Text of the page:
French energy supplier EDF is building a hybrid microgrid in Singapore, as part of an ambitious project aimed at shifting communities across south-east Asia away from diesel electricity generation.
The microgrid is expected to become operational in October this year and will potentially include energy storage systems based on zinc air battery technology and as well as second life electric vehicle (EV) batteries.
EDF is a partner in the Renewable Energy Integration Demonstrator – Singapore (REIDS). Since the initiative was launched in the second half of 2016, three hybrid microgrids have been built and are operational. The plan is to implement up to eight in total, with development occuring into the early 2020s.
Semakau Island, 8km from Singapore, is hosting all of the microgrids, which will collectively produce aggregated power in the megawatt range when all are built.
REIDS, led by Nanyang Technological University (NTU), is the first multi-microgrid demonstration site in the Asia-Pacific and will integrate various generation technologies, including solar PV, wind turbines and diesel generators. Energy storage systems, spanning lithium ion batteries, flow batteries, supercapacitors, as well as waste-to-energy, tidal and power-to-gas technologies will also be used across the different microgrids, which will have different loads.
A unique aspect of the initiative is designing, developing, integrating and managing each microgrid to work on its own but also function as a larger interoperable resource. Up to three low voltage clusters, for demonstrating interoperability, will be deployed.
Pooling distributed energy resources
The project is designed to be representative of small islands, isolated villages and emergency power supplies. This could allow for a demonstration of how a group of neighbouring islands, for example, could pool their spare energy capacity and optimise use renewable energy generation from various distributed resources.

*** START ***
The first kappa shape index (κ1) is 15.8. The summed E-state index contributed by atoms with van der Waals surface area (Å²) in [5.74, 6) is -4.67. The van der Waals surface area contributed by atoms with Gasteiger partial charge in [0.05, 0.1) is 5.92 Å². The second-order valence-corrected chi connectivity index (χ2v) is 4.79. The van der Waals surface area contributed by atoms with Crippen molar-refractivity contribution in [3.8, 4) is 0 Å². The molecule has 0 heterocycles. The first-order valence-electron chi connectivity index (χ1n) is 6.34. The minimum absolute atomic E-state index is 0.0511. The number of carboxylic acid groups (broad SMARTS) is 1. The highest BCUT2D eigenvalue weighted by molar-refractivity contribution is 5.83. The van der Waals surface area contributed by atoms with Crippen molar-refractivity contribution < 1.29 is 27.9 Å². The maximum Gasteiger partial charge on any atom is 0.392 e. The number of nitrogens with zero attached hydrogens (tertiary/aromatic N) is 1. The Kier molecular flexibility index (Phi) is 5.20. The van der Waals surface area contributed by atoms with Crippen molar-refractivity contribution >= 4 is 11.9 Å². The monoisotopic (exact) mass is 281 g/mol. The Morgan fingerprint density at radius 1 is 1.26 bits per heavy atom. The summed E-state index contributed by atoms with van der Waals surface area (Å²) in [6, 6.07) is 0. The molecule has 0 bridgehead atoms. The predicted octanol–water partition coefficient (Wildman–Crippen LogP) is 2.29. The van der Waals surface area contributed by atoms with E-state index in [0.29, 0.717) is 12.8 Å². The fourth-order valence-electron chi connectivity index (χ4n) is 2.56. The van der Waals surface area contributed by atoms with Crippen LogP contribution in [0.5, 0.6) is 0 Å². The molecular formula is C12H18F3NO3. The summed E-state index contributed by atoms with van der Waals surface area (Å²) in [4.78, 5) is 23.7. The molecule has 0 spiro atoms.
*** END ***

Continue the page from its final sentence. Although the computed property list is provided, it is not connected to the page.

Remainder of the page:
REIDS is supported by Singapore Economic Development Board (EDB) and the National Environment Agency (NEA).
NTU is working with a consortium of multinational and regional businesses and industrial players. In addition to EDF, they include Engie, Schneider Electric, General Electric (GE), Vestas, Trina Solar and Adaro Power, as well as Meralco and Bawah.
Experience gained so far from developing and implementing the three operational microgrids, which includes civil works, such as land reclamation and preparation of greenfield sites, has led to activity to promote REIDS as a one-stop-shop.
For the technology providers involved, this approach could accelerate the adoption of their technology. Potential investors or developers, for instance, will see how everything works within a live microgrid system.
Already representatives from governments in south-east Asia have visited the REIDS initiative, including an official from the Department of Energy in the Philippines.
The initiative could help government agencies in the region, and other global islands, in terms of formulating tenders for developing similar microgrids. The tropics can provide challenging environmental conditions, such as high temperatures and high levels of humidity, so the project will yield valuable data on how the various assets perform in these conditions.
From building the microgrids from scratch, the REIDS initiative is working to standardise their development and roll-out, producing guidelines across all aspects from civil works to project development and commissioning, which can help to de-risk future development of such projects.
The first of the microgrids went live in 2017 and is operated by French energy company Engie. It includes solar PV arrays, a wind turbine, a battery storage plant and a hydrogen system that produces green hydrogen from surplus renewables generation, which is stored in gas form. The hydrogen is converted into electricity and can also be used to provide ‘fuel’ for hydrogen powered electric vehicles.
As part of the this microgrid, Schneider Electric has provided an energy storage system with grid forming inverters to enable up to 100% of renewable energy penetration.
Engie and Schneider Electric have also developed two software control systems for the microgrid. One is a power management system (PMS) that ensures the system’s stability in the short term, by balancing production, storage and consumption, enabling higher penetration of renewables.
The energy management system (EMS) optimises operation of the microgrid, taking into account parameters such as asset characteristics as well as weather forecasting to predict load and demand of the microgrid.